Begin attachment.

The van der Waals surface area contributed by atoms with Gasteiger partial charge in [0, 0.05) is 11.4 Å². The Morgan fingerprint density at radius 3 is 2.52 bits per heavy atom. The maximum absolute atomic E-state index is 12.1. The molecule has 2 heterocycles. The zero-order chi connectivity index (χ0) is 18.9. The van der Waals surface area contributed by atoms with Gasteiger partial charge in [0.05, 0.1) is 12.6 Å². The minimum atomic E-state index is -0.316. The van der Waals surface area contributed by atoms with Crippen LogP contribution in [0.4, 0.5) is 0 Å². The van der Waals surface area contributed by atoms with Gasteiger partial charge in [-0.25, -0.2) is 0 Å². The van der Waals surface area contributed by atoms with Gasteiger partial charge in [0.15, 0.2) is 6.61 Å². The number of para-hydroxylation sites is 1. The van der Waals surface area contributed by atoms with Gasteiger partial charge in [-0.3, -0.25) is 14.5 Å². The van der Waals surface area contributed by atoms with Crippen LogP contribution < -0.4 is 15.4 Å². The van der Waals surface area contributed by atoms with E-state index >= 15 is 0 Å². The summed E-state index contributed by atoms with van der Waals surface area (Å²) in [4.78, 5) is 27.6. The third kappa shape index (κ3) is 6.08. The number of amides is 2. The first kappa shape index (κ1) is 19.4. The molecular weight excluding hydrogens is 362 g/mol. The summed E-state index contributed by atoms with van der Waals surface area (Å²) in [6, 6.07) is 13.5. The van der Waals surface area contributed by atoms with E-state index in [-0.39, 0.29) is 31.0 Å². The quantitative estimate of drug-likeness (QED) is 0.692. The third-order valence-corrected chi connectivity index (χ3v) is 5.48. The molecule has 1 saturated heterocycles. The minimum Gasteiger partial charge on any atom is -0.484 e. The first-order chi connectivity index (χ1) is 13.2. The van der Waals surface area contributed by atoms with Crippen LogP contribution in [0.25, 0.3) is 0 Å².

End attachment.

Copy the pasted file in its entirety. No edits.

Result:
The van der Waals surface area contributed by atoms with Gasteiger partial charge in [0, 0.05) is 11.4 Å². The Morgan fingerprint density at radius 3 is 2.52 bits per heavy atom. The maximum absolute atomic E-state index is 12.1. The molecule has 2 heterocycles. The zero-order chi connectivity index (χ0) is 18.9. The van der Waals surface area contributed by atoms with Gasteiger partial charge in [0.05, 0.1) is 12.6 Å². The minimum atomic E-state index is -0.316. The van der Waals surface area contributed by atoms with Crippen LogP contribution in [0.4, 0.5) is 0 Å². The van der Waals surface area contributed by atoms with Gasteiger partial charge in [-0.25, -0.2) is 0 Å². The van der Waals surface area contributed by atoms with Gasteiger partial charge in [0.15, 0.2) is 6.61 Å². The number of para-hydroxylation sites is 1. The van der Waals surface area contributed by atoms with Gasteiger partial charge in [-0.3, -0.25) is 14.5 Å². The van der Waals surface area contributed by atoms with Crippen LogP contribution < -0.4 is 15.4 Å². The van der Waals surface area contributed by atoms with E-state index >= 15 is 0 Å². The summed E-state index contributed by atoms with van der Waals surface area (Å²) in [4.78, 5) is 27.6. The third kappa shape index (κ3) is 6.08. The number of amides is 2. The first kappa shape index (κ1) is 19.4. The molecular weight excluding hydrogens is 362 g/mol. The summed E-state index contributed by atoms with van der Waals surface area (Å²) in [6, 6.07) is 13.5. The van der Waals surface area contributed by atoms with E-state index in [-0.39, 0.29) is 31.0 Å². The quantitative estimate of drug-likeness (QED) is 0.692. The third-order valence-corrected chi connectivity index (χ3v) is 5.48. The molecule has 1 saturated heterocycles. The minimum Gasteiger partial charge on any atom is -0.484 e. The first-order chi connectivity index (χ1) is 13.2. The van der Waals surface area contributed by atoms with Crippen LogP contribution in [0.25, 0.3) is 0 Å².